University of Oregon Researchers Find Many Victims of Sexual Misconduct Feel Institutional Betrayal

uo-logoA survey of women students at the University of Oregon found that 68 percent of the respondents had experienced an unwanted sexual encounter during their lifetime. Of those that had experienced sexual misconduct, 46 percent stated that they felt betrayed by the institution that they were affiliated with at the time. Researchers measured the level of betrayal felt by respondents by asking them if they felt the institution, acted like it was no big deal, tried to cover up the incident, made it difficult to report the misconduct, responded inadequately, or punished the victim in some way.

Carly P. Smith and Jennifer J. Freyd

Jennifer J. Freyd, professor of psychology at the University of Oregon and co-author of the study, stated, “In describing the form and effects of this type of betrayal, we hope to eventually turn the dialogue toward opportunities for institutions to protect and nurture their members. Our results suggest that organizations need to widen the scope of their institutional actions and policies to both prevent and respond to sexual assaults.”

Since the survey asked women about their lifetime experiences, not just those on campus, the institutions involved may have been employers, the public schools, colleges and universities, clubs, their church, or other institutions.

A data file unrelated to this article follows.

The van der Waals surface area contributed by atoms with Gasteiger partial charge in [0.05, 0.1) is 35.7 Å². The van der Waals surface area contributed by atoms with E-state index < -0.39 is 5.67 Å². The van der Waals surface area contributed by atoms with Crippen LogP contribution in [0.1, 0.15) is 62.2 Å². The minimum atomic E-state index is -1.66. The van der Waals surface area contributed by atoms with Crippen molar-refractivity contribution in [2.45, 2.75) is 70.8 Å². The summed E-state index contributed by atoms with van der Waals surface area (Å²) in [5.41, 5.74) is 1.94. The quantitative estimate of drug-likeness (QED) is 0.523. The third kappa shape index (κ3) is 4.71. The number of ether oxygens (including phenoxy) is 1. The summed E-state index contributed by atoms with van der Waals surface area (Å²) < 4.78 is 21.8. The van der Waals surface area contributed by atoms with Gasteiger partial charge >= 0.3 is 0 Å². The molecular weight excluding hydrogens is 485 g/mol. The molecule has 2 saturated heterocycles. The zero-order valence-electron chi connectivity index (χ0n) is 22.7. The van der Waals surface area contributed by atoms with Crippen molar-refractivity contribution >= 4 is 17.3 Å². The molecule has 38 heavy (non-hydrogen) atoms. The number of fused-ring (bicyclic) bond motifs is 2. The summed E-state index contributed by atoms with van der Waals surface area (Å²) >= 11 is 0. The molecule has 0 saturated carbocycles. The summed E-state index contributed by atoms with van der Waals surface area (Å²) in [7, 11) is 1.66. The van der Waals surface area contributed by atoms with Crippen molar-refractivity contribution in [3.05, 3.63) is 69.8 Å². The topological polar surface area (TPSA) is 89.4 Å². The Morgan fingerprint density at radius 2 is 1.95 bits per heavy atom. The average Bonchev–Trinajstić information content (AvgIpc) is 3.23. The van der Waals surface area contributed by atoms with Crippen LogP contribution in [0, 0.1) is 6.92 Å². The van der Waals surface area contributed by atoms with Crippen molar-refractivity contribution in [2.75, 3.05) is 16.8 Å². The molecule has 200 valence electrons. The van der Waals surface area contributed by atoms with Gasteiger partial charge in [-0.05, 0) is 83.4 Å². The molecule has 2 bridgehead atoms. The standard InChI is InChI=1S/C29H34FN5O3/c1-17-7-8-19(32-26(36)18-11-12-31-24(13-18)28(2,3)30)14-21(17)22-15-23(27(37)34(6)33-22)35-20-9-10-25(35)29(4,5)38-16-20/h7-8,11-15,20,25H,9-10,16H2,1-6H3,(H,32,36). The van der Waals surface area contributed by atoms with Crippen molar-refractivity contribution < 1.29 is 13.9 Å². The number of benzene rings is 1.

The women respondents who felt they had been betrayed by the institutions with which they had been affiliated, were more likely to suffer from anxiety, sexual dysfunction, and other post-traumatic disorders, according to the authors.

Dr. Freyd worked with University of Oregon doctoral student Carly Parnitzke Smith on the study which was published in the Journal of Traumatic Stress.

Dr Freyd is the co-author of the recently published Blind to Betrayal: Why We Fool Ourselves We Aren’t Being Fooled (Wiley, 2013). She has taught at the University of Oregon since 1987. Professor Freyd is a magna cum laude graduate of the University of Pennsylvania and holds a Ph.D. in psychology from Stanford University.

Filed Under: Research/StudySexual Assault/Harassment


RSSComments (0)

Leave a Reply